Micah P. Hinson and the Red Empire Orchestra, Hinson's third album, was released on July 14, 2008, a tour in support of the album was announced. A new album, Micah P. Hinson and The Pioneer Sabouteurs was released in May 2010. In December 2013, Hinson released a 7" Christmas album, Wishing for a Christmas Miracle with the Micah P. Hinson Family; the album was released via the Yellow Bird Project, with all profits benefiting a children's home in Keller, Texas. On the December 8, 2007, Hinson proposed to Ashley Bryn Gregory at the end of a concert at the Union Chapel in Islington London, they have since had two children, a boy and a girl. As of December 2018 they are expecting their third child. Hinson and Gregory are both of partial Native American ancestry. Hinson had described himself as "a firm supporter of the American Dream", which he considered Barack Obama to be "the murderer" of. During a tour in Catalonia in Summer 2011, Hinson was injured in a crash when the band's van overturned, he continued performing but singing only, without playing instruments.
After extensive treatment and
Adolf von Schlagintweit was a German botanist and explorer of Central Asia. The standard author abbreviation A. Schlag. is used to indicate this individual as the author when citing a botanical name. The second of five brothers in Munich, with his brother Hermann, published a scientific study of the Alps in 1846–1848, they established their reputation with the Untersuchungen über die physikalische Geographie der Alpen, were afterwards joined by their brother Robert. In 1854, acting on the recommendation of Alexander von Humboldt, the East India Company commissioned Hermann and Robert to make scientific investigations in their territory and to study the Earth's magnetic field. For the next three years, they travelled through the Deccan up into the Himalayas and Kunlun mountains. While Hermann and Robert returned from their travels in early 1857, Adolf remained for further exploration. Suspected of being a Chinese spy without benefit of a trial, he was beheaded in Kashgar by Wali Khan, the amir of Kashgar in August.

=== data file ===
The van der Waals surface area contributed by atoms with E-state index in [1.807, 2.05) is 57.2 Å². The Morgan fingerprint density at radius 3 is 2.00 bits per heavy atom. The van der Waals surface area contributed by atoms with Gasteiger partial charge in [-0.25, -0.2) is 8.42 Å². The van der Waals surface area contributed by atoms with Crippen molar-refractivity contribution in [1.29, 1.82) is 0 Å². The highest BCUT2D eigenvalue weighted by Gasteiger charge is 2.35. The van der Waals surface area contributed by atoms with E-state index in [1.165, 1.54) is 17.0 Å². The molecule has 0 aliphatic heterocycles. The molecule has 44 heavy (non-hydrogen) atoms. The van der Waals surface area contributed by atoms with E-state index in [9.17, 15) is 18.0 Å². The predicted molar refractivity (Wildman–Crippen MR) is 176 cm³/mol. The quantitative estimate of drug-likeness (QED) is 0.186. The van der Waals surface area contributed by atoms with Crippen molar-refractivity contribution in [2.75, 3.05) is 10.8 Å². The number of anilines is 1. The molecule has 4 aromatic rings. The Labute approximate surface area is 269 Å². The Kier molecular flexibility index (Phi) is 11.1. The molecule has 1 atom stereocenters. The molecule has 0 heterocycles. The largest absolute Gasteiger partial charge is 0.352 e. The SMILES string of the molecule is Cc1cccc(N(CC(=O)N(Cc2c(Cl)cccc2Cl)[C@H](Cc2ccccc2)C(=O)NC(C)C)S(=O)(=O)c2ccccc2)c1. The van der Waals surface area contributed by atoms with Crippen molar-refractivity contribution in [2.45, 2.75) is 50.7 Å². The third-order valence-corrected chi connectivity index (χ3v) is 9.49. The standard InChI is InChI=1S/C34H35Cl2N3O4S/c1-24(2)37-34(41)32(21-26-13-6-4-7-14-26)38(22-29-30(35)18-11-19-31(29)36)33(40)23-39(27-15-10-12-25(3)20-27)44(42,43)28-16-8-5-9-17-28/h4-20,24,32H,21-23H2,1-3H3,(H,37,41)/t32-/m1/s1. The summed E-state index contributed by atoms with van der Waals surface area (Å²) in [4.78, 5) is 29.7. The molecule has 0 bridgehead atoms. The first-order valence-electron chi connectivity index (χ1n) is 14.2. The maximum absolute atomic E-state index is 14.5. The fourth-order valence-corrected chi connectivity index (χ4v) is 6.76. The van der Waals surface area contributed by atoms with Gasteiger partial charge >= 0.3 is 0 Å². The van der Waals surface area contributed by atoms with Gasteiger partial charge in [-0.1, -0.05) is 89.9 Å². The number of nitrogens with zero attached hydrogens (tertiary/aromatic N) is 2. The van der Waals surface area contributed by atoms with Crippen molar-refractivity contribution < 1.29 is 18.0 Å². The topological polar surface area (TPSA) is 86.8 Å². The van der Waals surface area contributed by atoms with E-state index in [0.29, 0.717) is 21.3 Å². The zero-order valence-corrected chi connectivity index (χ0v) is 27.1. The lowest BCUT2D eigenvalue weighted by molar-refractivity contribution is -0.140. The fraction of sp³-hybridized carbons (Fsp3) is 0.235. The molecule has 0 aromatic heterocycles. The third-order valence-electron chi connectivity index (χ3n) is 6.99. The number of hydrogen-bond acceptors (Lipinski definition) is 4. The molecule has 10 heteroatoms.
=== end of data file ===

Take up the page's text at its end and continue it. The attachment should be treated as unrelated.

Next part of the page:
The circumstances of his death were not known in Europe until 1859, when Chokan Valikhanov visited Kashgar disguised as a merchant, returned to the Russian Empire with the scientist's head. The return of his head provided a plot element in Rudyard Kipling's famous story "The Man Who Would Be King". In 2017 Lahore Museum Pakistan found 50 masks that Schlangintweits brothers made during their Indian research visit in 1854-58; these ethnographic masks of various Indian communities shed light on Indian ethnic diversity. Attribution This article incorporates text from a publication now in the public domain: Chisholm, Hugh, ed.. "Schlagintweit". Encyclopædia Britannica. Cambridge University Press